“Through zeal and cunning the greatest and most righteous supports [of the Church] have suffered persecution and been warred to death. Let us place before our eyes the good Apostles St. Peter, who in consequence of unjust zeal, suffered not one or two, but numerous miseries, and, having thus given testimony (martyresas), has entered the merited place of glory”.
He then mentions Paul and a number of elect, who were assembled with the others and suffered martyrdom “among us” (en hemin, i.e., among the Romans, the meaning that the expression also bears in chapter 4). He is speaking undoubtedly, as the whole passage proves, of the Neronian persecution, and thus refers the martyrdom of Peter and Paul to that epoch.
In his letter written at the beginning of the second century (before 117), while being brought to Rome for martyrdom, the venerable Bishop Ignatius of Antioch endeavours by every means to restrain the Roman Christians from striving for his pardon, remarking: “I issue you no commands, like Peter and Paul: they were Apostles, while I am but a captive” (Epistle to the Romans 4). The meaning of this remark must be that the two Apostles laboured personally in Rome, and with Apostolic authority preached the Gospel there.
Bishop Dionysius of Corinth, in his letter to the Roman Church in the time of Pope Soter (165-74), says:
“You have therefore by your urgent exhortation bound close together the sowing of Peter and Paul at Rome and Corinth. For both planted the seed of the Gospel also in Corinth, and together instructed us, just as they likewise taught in the same place in Italy and at the same time suffered martyrdom” (in Eusebius, Church History II.25).
Irenaeus of Lyons, a native of Asia Minor and a disciple of Polycarp of Smyrna (a disciple of St. John), passed a considerable time in Rome shortly after the middle of the second century, and then proceeded to Lyons, where he became bishop in 177; he described the Roman Church as the most prominent and chief preserver of the Apostolic tradition, as “the greatest and most ancient church, known by all, founded and organized at Rome by the two most glorious Apostles, Peter and Paul” (Against Heresies 3.3; cf. 3.1). He thus makes use of the universally known and recognized fact of the Apostolic activity of Peter and Paul in Rome, to find therein a proof from tradition against the heretics.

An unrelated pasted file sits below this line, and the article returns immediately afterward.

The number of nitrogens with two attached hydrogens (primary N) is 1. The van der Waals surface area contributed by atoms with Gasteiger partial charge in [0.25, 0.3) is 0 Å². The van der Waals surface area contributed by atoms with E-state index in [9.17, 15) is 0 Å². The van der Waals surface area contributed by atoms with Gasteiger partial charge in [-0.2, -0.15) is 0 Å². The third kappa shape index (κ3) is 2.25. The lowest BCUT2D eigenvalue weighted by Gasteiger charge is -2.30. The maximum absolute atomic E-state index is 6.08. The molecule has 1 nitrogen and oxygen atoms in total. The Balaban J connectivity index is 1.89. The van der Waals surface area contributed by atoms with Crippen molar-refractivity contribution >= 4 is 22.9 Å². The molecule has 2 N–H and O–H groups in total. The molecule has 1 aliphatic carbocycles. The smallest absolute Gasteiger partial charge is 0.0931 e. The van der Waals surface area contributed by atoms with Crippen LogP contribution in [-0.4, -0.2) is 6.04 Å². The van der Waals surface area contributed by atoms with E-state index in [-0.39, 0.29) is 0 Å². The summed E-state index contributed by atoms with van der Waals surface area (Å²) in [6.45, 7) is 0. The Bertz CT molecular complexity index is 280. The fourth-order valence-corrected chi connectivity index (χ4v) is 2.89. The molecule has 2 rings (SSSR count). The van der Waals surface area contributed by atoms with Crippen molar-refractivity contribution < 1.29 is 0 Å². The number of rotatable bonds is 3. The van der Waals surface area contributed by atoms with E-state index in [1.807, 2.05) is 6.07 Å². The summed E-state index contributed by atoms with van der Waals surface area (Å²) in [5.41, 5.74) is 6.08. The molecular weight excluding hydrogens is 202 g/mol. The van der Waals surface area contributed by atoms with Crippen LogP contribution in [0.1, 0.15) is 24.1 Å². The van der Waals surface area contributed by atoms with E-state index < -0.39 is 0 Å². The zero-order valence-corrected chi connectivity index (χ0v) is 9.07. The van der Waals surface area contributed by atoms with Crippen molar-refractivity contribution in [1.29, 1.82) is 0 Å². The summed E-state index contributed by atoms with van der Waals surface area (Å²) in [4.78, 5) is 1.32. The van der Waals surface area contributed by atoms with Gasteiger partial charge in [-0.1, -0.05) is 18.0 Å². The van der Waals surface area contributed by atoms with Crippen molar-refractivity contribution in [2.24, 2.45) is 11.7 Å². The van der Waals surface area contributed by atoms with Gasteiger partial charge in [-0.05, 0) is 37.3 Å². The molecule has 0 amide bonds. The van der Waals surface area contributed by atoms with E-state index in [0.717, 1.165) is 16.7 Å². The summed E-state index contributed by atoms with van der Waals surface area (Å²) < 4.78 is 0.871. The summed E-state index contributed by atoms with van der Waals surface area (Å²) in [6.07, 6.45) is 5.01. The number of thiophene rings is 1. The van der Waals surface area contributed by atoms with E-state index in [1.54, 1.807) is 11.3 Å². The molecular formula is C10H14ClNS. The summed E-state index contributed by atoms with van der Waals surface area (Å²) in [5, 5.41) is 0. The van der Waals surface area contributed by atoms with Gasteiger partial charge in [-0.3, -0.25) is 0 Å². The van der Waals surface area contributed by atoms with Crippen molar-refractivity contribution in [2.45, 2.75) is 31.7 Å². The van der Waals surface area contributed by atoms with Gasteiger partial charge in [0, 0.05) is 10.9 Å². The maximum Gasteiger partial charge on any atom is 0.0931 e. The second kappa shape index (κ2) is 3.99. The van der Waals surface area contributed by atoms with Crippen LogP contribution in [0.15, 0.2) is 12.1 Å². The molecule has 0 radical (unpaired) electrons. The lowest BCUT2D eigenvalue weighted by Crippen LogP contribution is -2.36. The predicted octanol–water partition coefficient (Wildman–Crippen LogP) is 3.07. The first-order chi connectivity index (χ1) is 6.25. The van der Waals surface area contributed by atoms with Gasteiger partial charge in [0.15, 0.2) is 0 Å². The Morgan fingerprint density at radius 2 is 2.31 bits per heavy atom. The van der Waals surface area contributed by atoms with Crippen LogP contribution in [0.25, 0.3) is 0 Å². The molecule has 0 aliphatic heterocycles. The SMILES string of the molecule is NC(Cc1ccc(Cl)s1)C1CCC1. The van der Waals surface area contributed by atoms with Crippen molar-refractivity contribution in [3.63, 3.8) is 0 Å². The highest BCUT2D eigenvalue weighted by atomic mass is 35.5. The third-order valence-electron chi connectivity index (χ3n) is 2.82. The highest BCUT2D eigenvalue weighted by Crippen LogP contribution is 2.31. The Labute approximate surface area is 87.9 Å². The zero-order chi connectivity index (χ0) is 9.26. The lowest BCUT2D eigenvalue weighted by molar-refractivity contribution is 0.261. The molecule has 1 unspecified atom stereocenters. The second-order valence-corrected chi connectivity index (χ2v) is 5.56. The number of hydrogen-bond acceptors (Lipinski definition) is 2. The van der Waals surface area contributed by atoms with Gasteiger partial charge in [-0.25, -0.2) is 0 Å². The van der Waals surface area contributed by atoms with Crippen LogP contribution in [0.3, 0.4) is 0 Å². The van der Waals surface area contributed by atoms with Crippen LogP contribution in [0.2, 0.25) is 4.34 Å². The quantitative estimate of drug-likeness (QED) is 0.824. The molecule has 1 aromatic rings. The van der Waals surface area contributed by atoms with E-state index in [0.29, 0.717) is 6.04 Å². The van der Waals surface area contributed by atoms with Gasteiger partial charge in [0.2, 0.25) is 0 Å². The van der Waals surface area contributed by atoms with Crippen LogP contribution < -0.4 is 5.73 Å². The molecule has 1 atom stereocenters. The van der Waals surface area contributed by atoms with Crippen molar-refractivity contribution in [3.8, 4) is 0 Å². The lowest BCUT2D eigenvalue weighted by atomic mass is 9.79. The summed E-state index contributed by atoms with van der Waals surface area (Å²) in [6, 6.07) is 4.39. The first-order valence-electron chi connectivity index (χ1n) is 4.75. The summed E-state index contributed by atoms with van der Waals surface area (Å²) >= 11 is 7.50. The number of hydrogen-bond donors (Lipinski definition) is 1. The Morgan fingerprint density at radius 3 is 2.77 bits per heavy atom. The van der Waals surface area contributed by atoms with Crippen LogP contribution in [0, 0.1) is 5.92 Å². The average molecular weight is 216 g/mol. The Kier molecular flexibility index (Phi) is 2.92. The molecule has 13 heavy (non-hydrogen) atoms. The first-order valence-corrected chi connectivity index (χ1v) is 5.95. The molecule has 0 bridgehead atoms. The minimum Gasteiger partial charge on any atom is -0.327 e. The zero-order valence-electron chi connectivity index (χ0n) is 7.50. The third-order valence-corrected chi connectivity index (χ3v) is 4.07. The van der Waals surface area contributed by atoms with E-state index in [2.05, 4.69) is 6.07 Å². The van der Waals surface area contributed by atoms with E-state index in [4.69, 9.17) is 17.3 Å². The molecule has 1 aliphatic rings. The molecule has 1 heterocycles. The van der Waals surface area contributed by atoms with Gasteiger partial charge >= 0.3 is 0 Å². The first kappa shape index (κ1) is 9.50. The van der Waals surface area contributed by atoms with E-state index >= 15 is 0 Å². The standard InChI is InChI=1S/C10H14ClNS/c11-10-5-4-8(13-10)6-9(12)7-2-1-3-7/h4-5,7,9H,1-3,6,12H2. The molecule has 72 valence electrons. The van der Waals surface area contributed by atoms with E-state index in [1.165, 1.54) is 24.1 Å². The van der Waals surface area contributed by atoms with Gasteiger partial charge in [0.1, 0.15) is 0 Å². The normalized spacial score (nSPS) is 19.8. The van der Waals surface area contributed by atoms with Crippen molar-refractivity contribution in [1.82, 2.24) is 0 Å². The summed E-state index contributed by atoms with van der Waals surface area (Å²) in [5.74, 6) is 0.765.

In his “Hypotyposes” (Eusebius, Church History IV.14), Clement of Alexandria, teacher in the catechetical school of that city from about 190, says on the strength of the tradition of the presbyters: “After Peter had announced the Word of God in Rome and preached the Gospel in the spirit of God, the multitude of hearers requested Mark, who had long accompanied Peter on all his journeys, to write down what the Apostles had preached to them” (see above).
Like Irenaeus, Tertullian appeals, in his writings against heretics, to the proof afforded by the Apostolic labours of Peter and Paul in Rome of the truth of ecclesiastical tradition. In De Præscriptione 36, he says:
“If thou art near Italy, thou hast Rome where authority is ever within reach. How fortunate is this Church for which the Apostles have poured out their whole teaching with their blood, where Peter has emulated the Passion of the Lord, where Paul was crowned with the death of John.”
In Scorpiace 15, he also speaks of Peter’s crucifixion. “The budding faith Nero first made bloody in Rome. There Peter was girded by another, since he was bound to the cross”. As an illustration that it was immaterial with what water baptism is administered, he states in his book (On Baptism 5) that there is “no difference between that with which John baptized in the Jordan and that with which Peter baptized in the Tiber”; and against Marcion he appeals to the testimony of the Roman Christians, “to whom Peter and Paul have bequeathed the Gospel sealed with their blood” (Against Marcion 4.5).
The Roman, Caius, who lived in Rome in the time of Pope Zephyrinus (198-217), wrote in his “Dialogue with Proclus” (in Eusebius, Church History II.25) directed against the Montanists: “But I can show the trophies of the Apostles. If you care to go to the Vatican or to the road to Ostia, thou shalt find the trophies of those who have founded this Church”.